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lab3 progress.

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1 parent 55abbd5 commit 5eca273e70fb569a47141fd275ec81de987dcffd @uberj committed Oct 23, 2012
Showing with 121 additions and 8 deletions.
  1. +120 −8 labs/lab3/lab3.m
  2. +1 −0 labs/lab3/make_lib.m
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@@ -4,14 +4,126 @@
%% Problem 1
%%
-disp(sprintf('Table:'));
-disp(sprintf('Initial Interval \t Approximation \t \t Error'));
+disp(sprintf('Problem 1 Table:'));
+disp(sprintf('Initial Interval \t Approximation \t \t Error \t\t Iterations'));
+
+x0 = 0.0;
+x1 = 3.0;
+[it_count, root, xn] = bisect(lib.f,x0,x1,lib.accuracy,100);
+disp(sprintf('%g to %g \t\t\t %0.10f \t\t %0.10f\t %g', x0, x1, root, lib.the_root - root, it_count));
+
+x0 = 0.5;
+x1 = 2.0;
+[it_count, root, xn] = bisect(lib.f,x0,x1,lib.accuracy,100);
+disp(sprintf('%g to %g \t\t %0.10f \t\t %0.10f\t %g', x0, x1, root, lib.the_root - root, it_count));
+
+x0 = 0.9;
+x1 = 1.2;
+[it_count, root, xn] = bisect(lib.f,x0,x1,lib.accuracy,100);
+disp(sprintf('%g to %g \t\t %0.10f \t\t %0.10f\t %g', x0, x1, root, lib.the_root - root, it_count));
+
+%%
+% a. The second interval needs exactly one fewer iterations because bisect, by definition, halves
+% the interval for every iteration. The second interval has been effectively halved compared to the
+% first interval so it starts one iteration ahead of the first.
+
+disp(sprintf('\n'));
+disp(sprintf('Problem 1 Table for part a:'));
+x0 = 1;
+x1 = 2;
+[it_count, root, xn] = bisect(lib.f,x0,x1,lib.accuracy,100);
+disp(sprintf('%g to %g \t\t\t %0.10f \t\t %0.10f\t %g', x0, x1, root, lib.the_root - root, it_count));
+
+x0 = 0.5;
+x1 = 1.5;
+[it_count, root, xn] = bisect(lib.f,x0,x1,lib.accuracy,100);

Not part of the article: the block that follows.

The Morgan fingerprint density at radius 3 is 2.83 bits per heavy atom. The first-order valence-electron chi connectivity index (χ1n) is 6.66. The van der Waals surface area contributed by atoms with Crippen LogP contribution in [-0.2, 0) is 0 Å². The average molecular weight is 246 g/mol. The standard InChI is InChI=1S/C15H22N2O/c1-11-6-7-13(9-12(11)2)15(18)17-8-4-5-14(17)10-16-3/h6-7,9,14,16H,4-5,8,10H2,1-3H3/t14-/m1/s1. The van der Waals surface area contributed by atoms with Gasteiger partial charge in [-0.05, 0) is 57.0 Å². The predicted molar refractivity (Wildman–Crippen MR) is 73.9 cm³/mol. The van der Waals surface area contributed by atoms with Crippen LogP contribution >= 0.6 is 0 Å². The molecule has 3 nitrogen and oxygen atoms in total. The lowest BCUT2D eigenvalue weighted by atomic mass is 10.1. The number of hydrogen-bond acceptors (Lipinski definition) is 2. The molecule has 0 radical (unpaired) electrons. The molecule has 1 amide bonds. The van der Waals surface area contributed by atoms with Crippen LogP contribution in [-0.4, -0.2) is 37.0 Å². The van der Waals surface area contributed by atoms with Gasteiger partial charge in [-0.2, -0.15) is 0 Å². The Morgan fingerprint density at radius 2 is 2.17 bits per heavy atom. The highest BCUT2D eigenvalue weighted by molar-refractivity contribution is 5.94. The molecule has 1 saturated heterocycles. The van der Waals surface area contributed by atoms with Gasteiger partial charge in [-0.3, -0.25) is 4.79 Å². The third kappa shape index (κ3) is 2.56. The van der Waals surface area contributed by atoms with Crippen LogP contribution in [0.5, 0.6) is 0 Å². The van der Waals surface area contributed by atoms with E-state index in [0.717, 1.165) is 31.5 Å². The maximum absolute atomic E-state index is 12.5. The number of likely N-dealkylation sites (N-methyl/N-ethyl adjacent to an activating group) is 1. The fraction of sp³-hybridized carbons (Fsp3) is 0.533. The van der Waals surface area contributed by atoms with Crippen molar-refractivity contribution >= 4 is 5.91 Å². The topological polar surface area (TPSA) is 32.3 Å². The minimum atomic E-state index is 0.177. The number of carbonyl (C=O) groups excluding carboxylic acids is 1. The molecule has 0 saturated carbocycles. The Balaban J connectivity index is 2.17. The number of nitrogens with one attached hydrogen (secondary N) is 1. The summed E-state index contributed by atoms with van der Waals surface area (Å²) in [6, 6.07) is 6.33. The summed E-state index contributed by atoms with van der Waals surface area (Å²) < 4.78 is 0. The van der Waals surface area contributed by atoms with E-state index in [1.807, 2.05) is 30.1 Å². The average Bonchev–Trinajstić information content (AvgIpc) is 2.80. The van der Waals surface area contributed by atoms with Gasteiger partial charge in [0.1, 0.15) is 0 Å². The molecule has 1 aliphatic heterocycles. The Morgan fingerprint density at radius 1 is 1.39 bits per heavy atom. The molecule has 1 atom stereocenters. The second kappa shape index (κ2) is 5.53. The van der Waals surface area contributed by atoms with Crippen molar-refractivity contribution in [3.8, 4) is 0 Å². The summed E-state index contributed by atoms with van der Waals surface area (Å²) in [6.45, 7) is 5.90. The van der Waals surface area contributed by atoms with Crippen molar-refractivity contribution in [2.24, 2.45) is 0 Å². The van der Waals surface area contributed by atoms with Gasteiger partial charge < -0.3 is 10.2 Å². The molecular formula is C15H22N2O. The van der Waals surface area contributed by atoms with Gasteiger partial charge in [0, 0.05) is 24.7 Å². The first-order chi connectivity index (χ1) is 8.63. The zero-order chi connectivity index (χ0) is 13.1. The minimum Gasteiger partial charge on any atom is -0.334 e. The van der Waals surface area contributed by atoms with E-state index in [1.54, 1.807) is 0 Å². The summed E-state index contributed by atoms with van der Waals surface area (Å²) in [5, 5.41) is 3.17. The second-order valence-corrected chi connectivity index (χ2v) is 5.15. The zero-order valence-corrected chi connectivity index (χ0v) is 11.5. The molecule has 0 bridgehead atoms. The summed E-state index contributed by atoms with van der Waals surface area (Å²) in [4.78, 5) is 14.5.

+disp(sprintf('%g to %g \t\t %0.10f \t\t %0.10f\t %g', x0, x1, root, lib.the_root - root, it_count));
+
+%%
+% b. No it doesn't help. Bisection chooses either the left or the right side of the interval so when
+% the root is on the end of an interval it will just choose whichever side the root is on. This
+% doesn't help speed anything up.
+
+%% Problem 2
+%%
+disp(sprintf('\n'));
+disp(sprintf('Problem 2 Table:'));
+disp(sprintf('Initial Value \t Approximation \t \t Error \t\t Iterations'));
+x0 = -100;
+[it_count, root, xn] = newton(lib.f, lib.fp, x0, lib.accuracy, 100);
+disp(sprintf('%g \t\t %0.10f \t\t %0.10f\t\t %g', x0,root, lib.the_root - root, it_count));
+
+x0 = 0;
+[it_count, root, xn] = newton(lib.f, lib.fp, x0, lib.accuracy, 100);
+disp(sprintf('%g \t\t %0.10f \t\t %0.10f\t\t %g', x0,root, lib.the_root - root, it_count));
+
+x0 = 0.9;
+[it_count, root, xn] = newton(lib.f, lib.fp, x0, lib.accuracy, 100);
+disp(sprintf('%g \t\t %0.10f \t\t %0.10f\t\t %g', x0,root, lib.the_root - root, it_count));
+
+x0 = 0.99;
+[it_count, root, xn] = newton(lib.f, lib.fp, x0, lib.accuracy, 100);
+disp(sprintf('%g \t\t %0.10f \t\t %0.10f\t\t %g', x0,root, lib.the_root - root, it_count));
+
+x0 = 1.1;
+[it_count, root, xn] = newton(lib.f, lib.fp, x0, lib.accuracy, 100);
+disp(sprintf('%g \t\t %0.10f \t\t %0.10f\t\t %g', x0,root, lib.the_root - root, it_count));